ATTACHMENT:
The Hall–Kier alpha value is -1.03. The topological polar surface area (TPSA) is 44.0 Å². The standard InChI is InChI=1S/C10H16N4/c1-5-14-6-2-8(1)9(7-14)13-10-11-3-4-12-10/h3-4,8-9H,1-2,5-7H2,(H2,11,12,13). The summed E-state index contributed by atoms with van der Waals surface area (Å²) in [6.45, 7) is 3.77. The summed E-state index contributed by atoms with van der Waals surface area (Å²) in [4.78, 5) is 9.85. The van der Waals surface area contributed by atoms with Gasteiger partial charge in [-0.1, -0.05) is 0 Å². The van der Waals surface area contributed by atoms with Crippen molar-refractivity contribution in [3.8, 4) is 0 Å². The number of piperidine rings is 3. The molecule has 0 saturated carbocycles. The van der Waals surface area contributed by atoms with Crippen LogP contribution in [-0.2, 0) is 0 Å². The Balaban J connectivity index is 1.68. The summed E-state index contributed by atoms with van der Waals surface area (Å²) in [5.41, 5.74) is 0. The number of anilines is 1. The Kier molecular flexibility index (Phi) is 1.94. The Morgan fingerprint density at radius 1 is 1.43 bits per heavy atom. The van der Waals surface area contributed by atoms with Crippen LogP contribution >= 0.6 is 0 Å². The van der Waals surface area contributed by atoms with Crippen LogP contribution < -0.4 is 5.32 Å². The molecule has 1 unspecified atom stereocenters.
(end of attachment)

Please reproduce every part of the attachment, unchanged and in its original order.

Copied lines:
The Hall–Kier alpha value is -1.03. The topological polar surface area (TPSA) is 44.0 Å². The standard InChI is InChI=1S/C10H16N4/c1-5-14-6-2-8(1)9(7-14)13-10-11-3-4-12-10/h3-4,8-9H,1-2,5-7H2,(H2,11,12,13). The summed E-state index contributed by atoms with van der Waals surface area (Å²) in [6.45, 7) is 3.77. The summed E-state index contributed by atoms with van der Waals surface area (Å²) in [4.78, 5) is 9.85. The van der Waals surface area contributed by atoms with Gasteiger partial charge in [-0.1, -0.05) is 0 Å². The van der Waals surface area contributed by atoms with Crippen molar-refractivity contribution in [3.8, 4) is 0 Å². The number of piperidine rings is 3. The molecule has 0 saturated carbocycles. The van der Waals surface area contributed by atoms with Crippen LogP contribution in [-0.2, 0) is 0 Å². The Balaban J connectivity index is 1.68. The summed E-state index contributed by atoms with van der Waals surface area (Å²) in [5.41, 5.74) is 0. The number of anilines is 1. The Kier molecular flexibility index (Phi) is 1.94. The Morgan fingerprint density at radius 1 is 1.43 bits per heavy atom. The van der Waals surface area contributed by atoms with Crippen LogP contribution >= 0.6 is 0 Å². The van der Waals surface area contributed by atoms with Crippen LogP contribution < -0.4 is 5.32 Å². The molecule has 1 unspecified atom stereocenters.